Although I am saddened to report that lime-flower tea is largely no longer readily available nowadays, the heritage of baking madeleines at households still marches on. One clarification is required, however: while it's Proust who gets all the credit for making madeleines a household name, the origin of the name traces back to King Stanislas Leszczynski of Poland (October 20, 1677 – February 23, 1766), who, in the eighteenth century, tasted a tea cake made by a local in Commercy, France. He was so delighted with the cookie that he named it after the baker, Madeleine.

Culinary-wise the traditional madeleine is a cookie made from a sponge cake batter. While the batter gives the delicacy airiness and texture, while the tiny-bubbled crumb is très raffiné, the traditional madeleine also soaks up moisture rather quickly, resulting in a wan, soggy mess once left in room temperature for more than 24 hours. Fortunately, madeleine rewards patience, as its flavour can only be properly developed if the batter is properly chilled; therefore, you should plan ahead—bake them when you are ready to eat them! Besides, the delicate combination of lemon, vanilla and butter is so relaxing that perhaps it is more sane to reject the classic altogether. With this in mind I have an excellent recipe inspired by “Baking: From My Home to Yours” by Dorie Greenspan.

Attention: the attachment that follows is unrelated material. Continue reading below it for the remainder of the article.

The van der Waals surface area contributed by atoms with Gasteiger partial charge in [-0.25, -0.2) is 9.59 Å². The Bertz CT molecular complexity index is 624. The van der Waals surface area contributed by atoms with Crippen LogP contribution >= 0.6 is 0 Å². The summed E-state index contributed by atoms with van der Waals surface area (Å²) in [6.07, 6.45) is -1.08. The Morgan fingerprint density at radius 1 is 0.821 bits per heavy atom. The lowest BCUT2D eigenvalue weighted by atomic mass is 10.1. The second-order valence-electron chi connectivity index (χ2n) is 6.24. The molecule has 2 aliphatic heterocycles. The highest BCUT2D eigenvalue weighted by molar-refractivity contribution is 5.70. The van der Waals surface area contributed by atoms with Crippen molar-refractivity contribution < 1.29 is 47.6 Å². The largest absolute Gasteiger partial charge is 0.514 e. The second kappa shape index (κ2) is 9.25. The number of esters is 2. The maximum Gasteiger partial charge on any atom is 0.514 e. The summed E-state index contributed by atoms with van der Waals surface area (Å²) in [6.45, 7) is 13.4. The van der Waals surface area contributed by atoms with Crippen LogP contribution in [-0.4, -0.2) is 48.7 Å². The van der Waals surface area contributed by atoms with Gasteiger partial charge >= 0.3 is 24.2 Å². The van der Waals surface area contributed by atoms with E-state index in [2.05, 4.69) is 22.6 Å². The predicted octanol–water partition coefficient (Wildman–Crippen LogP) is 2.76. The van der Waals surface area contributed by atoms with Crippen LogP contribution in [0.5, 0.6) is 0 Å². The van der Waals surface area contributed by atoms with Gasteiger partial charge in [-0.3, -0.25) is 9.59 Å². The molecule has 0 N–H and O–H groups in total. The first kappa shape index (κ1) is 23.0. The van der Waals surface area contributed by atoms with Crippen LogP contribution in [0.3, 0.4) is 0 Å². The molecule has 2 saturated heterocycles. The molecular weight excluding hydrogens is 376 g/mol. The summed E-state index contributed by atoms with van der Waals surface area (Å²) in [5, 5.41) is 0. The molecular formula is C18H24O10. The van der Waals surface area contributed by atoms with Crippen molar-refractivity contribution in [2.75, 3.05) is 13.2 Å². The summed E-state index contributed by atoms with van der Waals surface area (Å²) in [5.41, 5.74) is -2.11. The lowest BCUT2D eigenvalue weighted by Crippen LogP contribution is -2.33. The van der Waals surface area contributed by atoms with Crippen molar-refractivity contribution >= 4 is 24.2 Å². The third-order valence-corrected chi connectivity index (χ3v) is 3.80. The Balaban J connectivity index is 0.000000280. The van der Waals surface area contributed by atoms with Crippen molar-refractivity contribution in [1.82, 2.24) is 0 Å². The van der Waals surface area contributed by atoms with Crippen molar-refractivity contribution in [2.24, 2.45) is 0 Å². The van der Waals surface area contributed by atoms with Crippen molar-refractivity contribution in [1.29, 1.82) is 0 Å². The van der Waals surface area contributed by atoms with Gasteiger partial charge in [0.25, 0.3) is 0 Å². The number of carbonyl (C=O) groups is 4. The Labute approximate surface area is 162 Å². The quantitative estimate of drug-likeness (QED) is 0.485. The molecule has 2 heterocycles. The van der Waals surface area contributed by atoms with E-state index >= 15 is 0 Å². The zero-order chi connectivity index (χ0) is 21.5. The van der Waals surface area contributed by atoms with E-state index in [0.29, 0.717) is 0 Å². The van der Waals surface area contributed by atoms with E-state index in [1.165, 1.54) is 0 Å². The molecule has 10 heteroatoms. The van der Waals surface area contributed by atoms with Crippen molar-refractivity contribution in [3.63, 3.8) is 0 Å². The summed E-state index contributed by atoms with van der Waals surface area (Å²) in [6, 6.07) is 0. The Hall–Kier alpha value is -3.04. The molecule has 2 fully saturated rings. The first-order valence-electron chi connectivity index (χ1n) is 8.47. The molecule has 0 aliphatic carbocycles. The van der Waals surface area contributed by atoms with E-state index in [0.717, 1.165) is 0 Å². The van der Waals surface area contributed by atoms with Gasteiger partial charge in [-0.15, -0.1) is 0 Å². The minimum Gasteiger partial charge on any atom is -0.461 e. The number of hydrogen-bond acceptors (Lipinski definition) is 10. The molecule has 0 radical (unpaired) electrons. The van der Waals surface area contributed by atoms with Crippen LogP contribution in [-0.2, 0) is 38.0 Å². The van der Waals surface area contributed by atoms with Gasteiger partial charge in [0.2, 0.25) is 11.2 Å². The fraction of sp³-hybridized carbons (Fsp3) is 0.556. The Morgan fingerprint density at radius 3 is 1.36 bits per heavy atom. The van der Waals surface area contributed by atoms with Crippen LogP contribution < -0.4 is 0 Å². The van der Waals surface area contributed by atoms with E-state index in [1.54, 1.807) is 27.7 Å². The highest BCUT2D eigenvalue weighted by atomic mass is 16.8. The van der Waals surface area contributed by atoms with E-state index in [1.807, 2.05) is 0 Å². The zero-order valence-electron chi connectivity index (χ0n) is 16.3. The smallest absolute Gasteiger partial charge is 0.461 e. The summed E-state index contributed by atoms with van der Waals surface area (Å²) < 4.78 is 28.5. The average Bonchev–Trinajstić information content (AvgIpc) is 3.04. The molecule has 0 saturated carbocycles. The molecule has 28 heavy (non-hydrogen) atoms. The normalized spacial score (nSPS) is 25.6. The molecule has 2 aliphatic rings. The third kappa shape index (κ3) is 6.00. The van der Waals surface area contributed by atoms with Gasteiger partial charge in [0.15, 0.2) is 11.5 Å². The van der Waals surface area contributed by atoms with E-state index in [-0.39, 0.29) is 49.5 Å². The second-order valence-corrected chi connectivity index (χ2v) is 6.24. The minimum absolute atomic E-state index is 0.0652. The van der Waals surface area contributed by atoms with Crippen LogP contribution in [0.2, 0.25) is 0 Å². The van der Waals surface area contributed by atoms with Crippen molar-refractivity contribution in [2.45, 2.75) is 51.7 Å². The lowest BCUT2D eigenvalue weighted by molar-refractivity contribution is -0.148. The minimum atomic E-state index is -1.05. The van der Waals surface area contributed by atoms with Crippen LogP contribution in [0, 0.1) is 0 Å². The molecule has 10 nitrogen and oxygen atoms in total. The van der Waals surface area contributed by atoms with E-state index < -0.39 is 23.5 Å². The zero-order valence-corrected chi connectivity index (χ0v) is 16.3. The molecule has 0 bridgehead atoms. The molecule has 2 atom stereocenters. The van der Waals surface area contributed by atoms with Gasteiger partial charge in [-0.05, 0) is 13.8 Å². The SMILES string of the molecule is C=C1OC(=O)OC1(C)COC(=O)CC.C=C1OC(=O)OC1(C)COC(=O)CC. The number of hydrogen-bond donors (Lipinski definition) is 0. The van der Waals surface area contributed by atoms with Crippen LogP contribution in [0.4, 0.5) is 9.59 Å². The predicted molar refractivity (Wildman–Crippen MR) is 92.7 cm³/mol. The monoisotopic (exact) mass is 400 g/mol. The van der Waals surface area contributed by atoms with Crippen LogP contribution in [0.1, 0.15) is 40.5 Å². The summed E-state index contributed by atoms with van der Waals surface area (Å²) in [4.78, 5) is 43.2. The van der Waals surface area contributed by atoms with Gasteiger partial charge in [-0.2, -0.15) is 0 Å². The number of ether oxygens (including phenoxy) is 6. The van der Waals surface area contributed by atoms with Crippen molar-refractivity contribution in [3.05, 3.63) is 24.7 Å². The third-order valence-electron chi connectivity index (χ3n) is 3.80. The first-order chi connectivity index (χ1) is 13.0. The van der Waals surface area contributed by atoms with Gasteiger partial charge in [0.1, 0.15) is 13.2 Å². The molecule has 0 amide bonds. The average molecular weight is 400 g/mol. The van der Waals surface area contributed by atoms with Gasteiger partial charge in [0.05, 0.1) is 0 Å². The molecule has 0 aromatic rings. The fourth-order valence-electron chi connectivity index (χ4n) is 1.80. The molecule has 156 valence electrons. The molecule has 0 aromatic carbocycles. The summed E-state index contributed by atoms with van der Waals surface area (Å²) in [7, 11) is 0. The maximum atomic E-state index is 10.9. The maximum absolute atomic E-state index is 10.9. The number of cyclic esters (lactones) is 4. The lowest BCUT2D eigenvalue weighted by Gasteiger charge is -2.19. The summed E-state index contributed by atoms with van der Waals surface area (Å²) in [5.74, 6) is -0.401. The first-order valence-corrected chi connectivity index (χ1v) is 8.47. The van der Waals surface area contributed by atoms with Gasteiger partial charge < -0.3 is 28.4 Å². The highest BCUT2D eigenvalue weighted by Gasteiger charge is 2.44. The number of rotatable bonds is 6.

(NOTE: Madeleine performs best if the batter is properly refrigerated. The long chilling period will help the batter form its characteristic bump; 4 hours of refrigeration will suffice if one wishes not to witness the traditional protruded back—or simply in a hurry to devour the delicacy.)

Traditional Madeleines Recipe

Using madeleine cookie moulds, either in regular or miniature size, is best for this recipe. When baking multiple batches I prefer working with a pair of identical madeleine moulds at the same time so each tray can properly cool between each batch. I got my moulds from Williams-Sonoma but offerings from your local cookware store will largely suffice. (This recipe makes 12 large or 36 mini cookies)

2/3 cup all-purpose flour
¾ teaspoon baking powder
Pinch of salt
½ cup sugar
Grated zest of 1 lemon
2 large eggs, at room temperature
2 teaspoons pure vanilla extract
¾ stick (6 tablespoons) unsalted butter, melted and cooled
(Optional: confectioners' sugar, for dusting)Metric convertion table here.

1.In a clean bowl whisk together flour, baking powder and salt. Set aside.

2.In a separate large bowl combine sugar and lemon zest. Rub the sugar and lemon zest together with your fingertips until the sugar is moist and fragrant. Add the eggs to the bowl. Working with the whisk attachment, or with a hand mixer, beat the eggs and sugar together on medium-high speed until pale, thick and light, about 2-3 minutes. Thoroughly blend in the vanilla extract.

3.With a rubber spatula, very gently fold in the dry ingredients, followed by the melted butter.(short instruction video)

4.Gently press a piece of plastic wrap against the surface of the batter and refrigerate it for at least 4 hours, or for up to 2 days.

5.About 20 minutes prior to baking centre a rack in the oven and preheat the oven to 400 degrees F or 375F if you want to play it safe. See this chart for temp convertions

6.Prepare the moulds:
•If you are working with regular madeleine moulds, butter 12 full-size madeleine moulds, or up to 36 mini madeleine moulds. Dust the insides with flour and tap out the excess.
•If you have nonstick moulds, a light even coating of vegetable cooking spray will suffice.
•If you have a silicone pan no prep is needed.